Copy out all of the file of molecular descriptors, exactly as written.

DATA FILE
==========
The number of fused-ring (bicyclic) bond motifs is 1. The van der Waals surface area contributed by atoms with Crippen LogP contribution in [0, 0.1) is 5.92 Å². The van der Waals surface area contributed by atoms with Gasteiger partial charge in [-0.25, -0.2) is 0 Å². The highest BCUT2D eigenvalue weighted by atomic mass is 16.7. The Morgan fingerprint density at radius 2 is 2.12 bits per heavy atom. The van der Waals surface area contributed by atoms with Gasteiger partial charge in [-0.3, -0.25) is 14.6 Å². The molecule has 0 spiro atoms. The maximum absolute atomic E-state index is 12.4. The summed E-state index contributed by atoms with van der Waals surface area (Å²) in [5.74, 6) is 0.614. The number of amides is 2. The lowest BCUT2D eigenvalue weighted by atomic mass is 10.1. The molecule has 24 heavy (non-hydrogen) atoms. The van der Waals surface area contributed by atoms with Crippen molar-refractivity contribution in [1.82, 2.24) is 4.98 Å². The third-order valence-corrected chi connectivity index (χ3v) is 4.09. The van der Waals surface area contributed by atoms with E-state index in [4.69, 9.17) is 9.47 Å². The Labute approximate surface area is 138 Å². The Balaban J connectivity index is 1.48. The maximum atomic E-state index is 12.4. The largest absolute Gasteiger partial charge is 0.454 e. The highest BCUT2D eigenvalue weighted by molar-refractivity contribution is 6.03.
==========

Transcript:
The number of fused-ring (bicyclic) bond motifs is 1. The van der Waals surface area contributed by atoms with Crippen LogP contribution in [0, 0.1) is 5.92 Å². The van der Waals surface area contributed by atoms with Gasteiger partial charge in [-0.25, -0.2) is 0 Å². The highest BCUT2D eigenvalue weighted by atomic mass is 16.7. The Morgan fingerprint density at radius 2 is 2.12 bits per heavy atom. The van der Waals surface area contributed by atoms with Gasteiger partial charge in [-0.3, -0.25) is 14.6 Å². The molecule has 0 spiro atoms. The maximum absolute atomic E-state index is 12.4. The summed E-state index contributed by atoms with van der Waals surface area (Å²) in [5.74, 6) is 0.614. The number of amides is 2. The lowest BCUT2D eigenvalue weighted by atomic mass is 10.1. The molecule has 24 heavy (non-hydrogen) atoms. The van der Waals surface area contributed by atoms with Crippen molar-refractivity contribution in [1.82, 2.24) is 4.98 Å². The third-order valence-corrected chi connectivity index (χ3v) is 4.09. The van der Waals surface area contributed by atoms with E-state index in [4.69, 9.17) is 9.47 Å². The Labute approximate surface area is 138 Å². The Balaban J connectivity index is 1.48. The maximum atomic E-state index is 12.4. The largest absolute Gasteiger partial charge is 0.454 e. The highest BCUT2D eigenvalue weighted by molar-refractivity contribution is 6.03.